Two virtual charter schools run by for-profit companies are trying to open schools in North Carolina. These would be the first online charters in the state. A group appointed by the state board of education to help recommend rules for these types of schools is wrapping its work up. They completed their discussions this week.
Virtual charters, where students complete their courses from home computers, operate very differently than brick-and-mortar schools. So there were a lot of questions this group had to consider like the size of a class.
Darrell Allison with Parents for Educational Freedom in North Carolina argued classes should be bigger. But Glenn Kleiman, a professor at NC State who studies innovation in education, said an argument could be made for smaller classes. He has a lot of experience with virtual teaching.
“To do it well actually takes more time per student than when you have the students in front of you,” said Kleiman.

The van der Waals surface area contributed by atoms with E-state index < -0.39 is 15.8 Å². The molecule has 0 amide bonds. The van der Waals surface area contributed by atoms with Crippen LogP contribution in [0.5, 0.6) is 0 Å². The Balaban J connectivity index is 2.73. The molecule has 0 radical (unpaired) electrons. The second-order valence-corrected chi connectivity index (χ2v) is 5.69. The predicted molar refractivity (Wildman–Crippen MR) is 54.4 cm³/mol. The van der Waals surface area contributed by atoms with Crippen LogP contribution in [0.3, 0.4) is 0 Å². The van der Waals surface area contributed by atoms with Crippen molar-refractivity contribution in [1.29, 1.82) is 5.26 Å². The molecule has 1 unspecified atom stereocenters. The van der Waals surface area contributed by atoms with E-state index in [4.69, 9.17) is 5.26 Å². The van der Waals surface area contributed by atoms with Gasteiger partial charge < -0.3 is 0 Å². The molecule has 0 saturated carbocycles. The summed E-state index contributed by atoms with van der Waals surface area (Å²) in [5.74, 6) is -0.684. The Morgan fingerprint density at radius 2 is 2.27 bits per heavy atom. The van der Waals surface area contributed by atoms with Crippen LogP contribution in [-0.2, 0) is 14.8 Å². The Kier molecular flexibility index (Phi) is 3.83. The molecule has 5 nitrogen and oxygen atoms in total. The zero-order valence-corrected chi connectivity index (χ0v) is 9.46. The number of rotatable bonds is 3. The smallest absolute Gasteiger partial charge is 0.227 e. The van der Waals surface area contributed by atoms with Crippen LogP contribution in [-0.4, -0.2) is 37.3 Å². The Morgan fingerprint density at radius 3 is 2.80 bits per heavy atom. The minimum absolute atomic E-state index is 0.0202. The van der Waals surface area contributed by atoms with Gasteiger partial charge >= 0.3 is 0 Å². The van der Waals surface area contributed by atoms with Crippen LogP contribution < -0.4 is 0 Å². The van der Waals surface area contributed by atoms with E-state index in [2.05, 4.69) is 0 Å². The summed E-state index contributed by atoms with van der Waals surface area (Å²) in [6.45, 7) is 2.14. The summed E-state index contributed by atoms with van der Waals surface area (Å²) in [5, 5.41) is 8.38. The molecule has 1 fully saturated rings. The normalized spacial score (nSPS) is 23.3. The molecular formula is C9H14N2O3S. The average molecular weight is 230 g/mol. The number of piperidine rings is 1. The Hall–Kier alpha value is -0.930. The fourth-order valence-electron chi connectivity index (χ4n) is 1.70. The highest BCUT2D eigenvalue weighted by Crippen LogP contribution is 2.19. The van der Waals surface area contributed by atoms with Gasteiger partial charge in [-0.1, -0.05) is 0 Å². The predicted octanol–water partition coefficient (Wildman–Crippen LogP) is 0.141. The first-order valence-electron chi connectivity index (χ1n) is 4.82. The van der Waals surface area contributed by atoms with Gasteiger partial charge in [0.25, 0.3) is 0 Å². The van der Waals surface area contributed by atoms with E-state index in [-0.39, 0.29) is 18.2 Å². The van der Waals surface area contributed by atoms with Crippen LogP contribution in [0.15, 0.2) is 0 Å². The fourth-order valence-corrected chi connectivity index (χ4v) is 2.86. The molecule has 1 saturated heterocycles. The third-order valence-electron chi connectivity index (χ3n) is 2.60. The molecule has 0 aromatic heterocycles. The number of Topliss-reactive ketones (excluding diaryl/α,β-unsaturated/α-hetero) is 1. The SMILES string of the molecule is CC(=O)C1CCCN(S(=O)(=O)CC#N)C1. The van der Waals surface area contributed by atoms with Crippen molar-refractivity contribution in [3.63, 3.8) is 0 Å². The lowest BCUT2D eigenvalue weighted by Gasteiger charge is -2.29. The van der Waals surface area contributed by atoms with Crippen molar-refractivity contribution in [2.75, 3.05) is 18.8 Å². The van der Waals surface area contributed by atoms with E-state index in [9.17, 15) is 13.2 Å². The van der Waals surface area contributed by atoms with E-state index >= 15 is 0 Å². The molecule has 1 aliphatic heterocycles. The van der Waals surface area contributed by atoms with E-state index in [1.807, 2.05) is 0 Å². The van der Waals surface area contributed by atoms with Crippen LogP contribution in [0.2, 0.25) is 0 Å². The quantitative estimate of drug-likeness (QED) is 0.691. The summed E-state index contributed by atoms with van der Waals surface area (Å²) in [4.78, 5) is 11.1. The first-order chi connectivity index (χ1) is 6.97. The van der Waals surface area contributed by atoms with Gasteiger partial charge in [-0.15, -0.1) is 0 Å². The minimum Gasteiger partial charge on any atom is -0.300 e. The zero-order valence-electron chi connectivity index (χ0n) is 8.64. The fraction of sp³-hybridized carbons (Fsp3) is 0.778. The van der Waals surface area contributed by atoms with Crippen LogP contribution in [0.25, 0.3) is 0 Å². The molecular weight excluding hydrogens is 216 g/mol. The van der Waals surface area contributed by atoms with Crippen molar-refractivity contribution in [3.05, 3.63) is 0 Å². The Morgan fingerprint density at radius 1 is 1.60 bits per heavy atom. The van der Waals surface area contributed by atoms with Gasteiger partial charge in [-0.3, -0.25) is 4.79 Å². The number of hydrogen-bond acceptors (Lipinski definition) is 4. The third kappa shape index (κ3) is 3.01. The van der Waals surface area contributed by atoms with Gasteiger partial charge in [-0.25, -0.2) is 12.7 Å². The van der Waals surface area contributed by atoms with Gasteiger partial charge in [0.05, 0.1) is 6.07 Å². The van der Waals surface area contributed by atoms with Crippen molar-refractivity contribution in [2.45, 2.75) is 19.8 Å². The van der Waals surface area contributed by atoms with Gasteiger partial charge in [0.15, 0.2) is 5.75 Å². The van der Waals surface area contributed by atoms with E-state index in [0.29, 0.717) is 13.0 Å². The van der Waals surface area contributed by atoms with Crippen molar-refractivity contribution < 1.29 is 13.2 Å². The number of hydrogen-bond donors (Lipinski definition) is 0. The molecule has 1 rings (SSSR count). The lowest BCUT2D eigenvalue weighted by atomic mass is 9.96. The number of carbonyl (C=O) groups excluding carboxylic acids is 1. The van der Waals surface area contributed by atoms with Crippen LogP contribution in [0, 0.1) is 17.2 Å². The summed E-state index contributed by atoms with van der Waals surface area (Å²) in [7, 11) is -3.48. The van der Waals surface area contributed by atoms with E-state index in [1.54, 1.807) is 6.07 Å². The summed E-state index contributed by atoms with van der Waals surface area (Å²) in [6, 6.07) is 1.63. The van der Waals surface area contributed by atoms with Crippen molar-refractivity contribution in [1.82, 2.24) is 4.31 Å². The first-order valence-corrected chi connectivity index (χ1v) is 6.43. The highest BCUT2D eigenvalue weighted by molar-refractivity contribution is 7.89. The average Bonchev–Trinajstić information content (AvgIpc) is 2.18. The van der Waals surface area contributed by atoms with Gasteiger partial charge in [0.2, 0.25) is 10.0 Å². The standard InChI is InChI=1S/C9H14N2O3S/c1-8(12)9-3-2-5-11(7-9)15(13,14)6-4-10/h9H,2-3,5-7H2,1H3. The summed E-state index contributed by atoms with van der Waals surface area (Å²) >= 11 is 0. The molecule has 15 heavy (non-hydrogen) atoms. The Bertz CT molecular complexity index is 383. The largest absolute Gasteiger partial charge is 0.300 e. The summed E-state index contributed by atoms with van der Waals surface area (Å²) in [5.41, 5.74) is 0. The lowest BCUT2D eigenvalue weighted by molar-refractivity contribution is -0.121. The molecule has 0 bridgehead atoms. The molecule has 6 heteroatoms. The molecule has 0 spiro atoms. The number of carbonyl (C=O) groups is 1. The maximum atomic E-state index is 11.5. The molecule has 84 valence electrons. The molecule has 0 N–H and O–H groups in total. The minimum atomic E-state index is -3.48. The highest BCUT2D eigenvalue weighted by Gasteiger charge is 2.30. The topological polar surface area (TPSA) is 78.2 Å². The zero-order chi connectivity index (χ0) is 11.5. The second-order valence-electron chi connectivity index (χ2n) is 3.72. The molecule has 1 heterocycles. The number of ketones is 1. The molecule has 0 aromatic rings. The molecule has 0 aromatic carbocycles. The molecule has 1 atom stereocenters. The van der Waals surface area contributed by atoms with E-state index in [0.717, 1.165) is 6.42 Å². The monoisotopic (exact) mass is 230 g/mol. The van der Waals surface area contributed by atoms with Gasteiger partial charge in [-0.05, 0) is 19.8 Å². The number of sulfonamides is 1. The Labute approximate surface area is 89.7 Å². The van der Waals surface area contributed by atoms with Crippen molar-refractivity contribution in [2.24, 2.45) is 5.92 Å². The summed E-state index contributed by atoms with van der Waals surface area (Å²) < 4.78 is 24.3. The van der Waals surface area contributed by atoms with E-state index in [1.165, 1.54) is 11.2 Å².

He said after all it’s not as easy to interact with them as a whole. You have to field lots of emails and calls.
The group settled on a class size of forty and a limit of 200 students per teacher. They also decided online charters should open with no more than 1,000 students.
As far as funding, the group didn’t come up with a number, but stipulated virtual charters shouldn’t receive any local supplement from counties like brick-and-mortar charters do. That would require a change in state law.
The state board of education will consider the final recommendations at its board meeting next week. Then they’ll go on to the General Assembly.